JEWISH TOWN

The historical sources reveal that the Jews appeared in Prague in the 10th century. Originally they settled at the Lesser Town, but since the 12th century the Jewish Ghetto had been built on the other bank of the Vltava in the northwest part of the Old Town. The social circumstances, differed faith and habits secluded the Jewish citizens from the Christians. The ghetto was an independent town with its own administration, schools and synagogues and it was surrounded by walls. Jews were not considered as full citizens and they were constrained by many regulations and exposed to the constant danger. Until the first crusades, the Jews lived in relative safety, and their commerce skills and financial activities provided opportunities anywhere they went. The first Pogroms that took place throughout Europe occurred at the end of the 11th century. As a part of the First Crusade, they started to endanger the future for European Jews. Jews were often expelled out of towns and frequent pogroms were destroying their town but despite all of this, the Prague ghetto survived and it has been a unique cultural centre over the centuries. Therefore, the enlightened ruler, Josef II., cancelled the discrimination laws and the complete emancipation with the rest of the population occurred in 1848. To honour the ruler the Jewish Town was renamed, “Josefov” in 1850. In the 18th century, one quarter of the citizens in Prague was Jewish. Soon after the regulations by Josef II., rich Jews had slowly began to leave the ghetto, Josefov, because it had become a slum with difficult living conditions. These difficult living conditions included, unsatisfactory hygienic conditions, spread of disease, increase in crime, overpopulation, lack of a solution of property relations to the houses, and all of these called for an urgent solution. The absence of the culture preserving law and the attempts to acquire more land to build houses and modern boulevards in the Parisian style all led to the sanitation plan that was approved by the municipal in 1893. The plan essentially allowed expropriation and demolition of the medieval Jewish ghetto. The strong opposition, which was trying to preserve this unique cultural landmark, rose against the plan. In the end, the easier and inexpensive option won. Luckily, the original sanitation plan was based on the winning project with the name “Finis Ghetto” but it was never entirely realized. Nevertheless, by 1913 a significant amount of houses had been demolished, as well as entire streets and even some synagogues had disappeared. A number of citizens went down by two thirds. The wide streets and palaces were built in the historicising styles. It was the largest and the most radical interruption into the urban plan of Prague. It is fair to mention that other European cities, for example, in Vienna, were also facing the same problems.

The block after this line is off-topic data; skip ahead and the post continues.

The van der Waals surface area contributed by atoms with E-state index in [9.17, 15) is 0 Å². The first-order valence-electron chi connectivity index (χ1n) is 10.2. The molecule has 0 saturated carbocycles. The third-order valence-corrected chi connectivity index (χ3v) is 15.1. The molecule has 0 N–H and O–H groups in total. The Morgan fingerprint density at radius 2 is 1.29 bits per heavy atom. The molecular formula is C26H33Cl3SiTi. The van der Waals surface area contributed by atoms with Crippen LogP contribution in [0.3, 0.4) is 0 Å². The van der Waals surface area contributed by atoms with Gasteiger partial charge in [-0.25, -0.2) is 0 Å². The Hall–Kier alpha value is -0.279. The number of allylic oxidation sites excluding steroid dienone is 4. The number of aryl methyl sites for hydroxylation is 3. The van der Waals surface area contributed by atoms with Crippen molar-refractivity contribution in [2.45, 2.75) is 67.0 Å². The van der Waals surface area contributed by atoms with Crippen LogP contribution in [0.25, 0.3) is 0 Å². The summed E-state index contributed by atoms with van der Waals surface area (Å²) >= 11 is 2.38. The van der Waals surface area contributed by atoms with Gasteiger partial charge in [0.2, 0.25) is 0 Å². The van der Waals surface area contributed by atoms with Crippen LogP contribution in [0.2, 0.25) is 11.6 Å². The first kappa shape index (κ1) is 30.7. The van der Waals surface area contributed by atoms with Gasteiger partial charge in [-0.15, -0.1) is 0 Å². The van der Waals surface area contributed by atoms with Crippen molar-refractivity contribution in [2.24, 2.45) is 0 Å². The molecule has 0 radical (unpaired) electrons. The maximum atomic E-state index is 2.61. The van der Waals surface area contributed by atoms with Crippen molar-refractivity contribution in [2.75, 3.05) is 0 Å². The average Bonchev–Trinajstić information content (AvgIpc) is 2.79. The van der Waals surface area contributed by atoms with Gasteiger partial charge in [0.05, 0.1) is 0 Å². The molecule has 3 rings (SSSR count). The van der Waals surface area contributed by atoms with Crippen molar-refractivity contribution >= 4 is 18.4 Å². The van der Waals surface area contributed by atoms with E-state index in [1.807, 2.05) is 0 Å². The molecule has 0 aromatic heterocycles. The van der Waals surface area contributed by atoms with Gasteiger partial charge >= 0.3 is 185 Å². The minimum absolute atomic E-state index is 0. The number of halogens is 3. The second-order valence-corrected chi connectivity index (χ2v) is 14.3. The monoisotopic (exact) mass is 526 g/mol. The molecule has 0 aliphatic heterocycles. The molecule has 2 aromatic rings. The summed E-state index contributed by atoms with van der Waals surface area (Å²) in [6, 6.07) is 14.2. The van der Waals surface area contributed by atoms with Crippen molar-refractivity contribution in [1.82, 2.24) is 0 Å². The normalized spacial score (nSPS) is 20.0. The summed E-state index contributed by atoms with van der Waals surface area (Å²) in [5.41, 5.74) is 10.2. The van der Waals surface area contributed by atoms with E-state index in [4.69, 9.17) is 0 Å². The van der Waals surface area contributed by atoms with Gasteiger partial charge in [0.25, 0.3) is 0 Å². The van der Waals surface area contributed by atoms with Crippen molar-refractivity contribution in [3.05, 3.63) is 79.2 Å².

The Jewish Museum for the Jewish heritage was established in 1906. It is the largest museum of its kind in the world. In addition some of the original ghetto landmarks like: synagogues, graveyard and unique culture landmarks sought by tourist were preserved.

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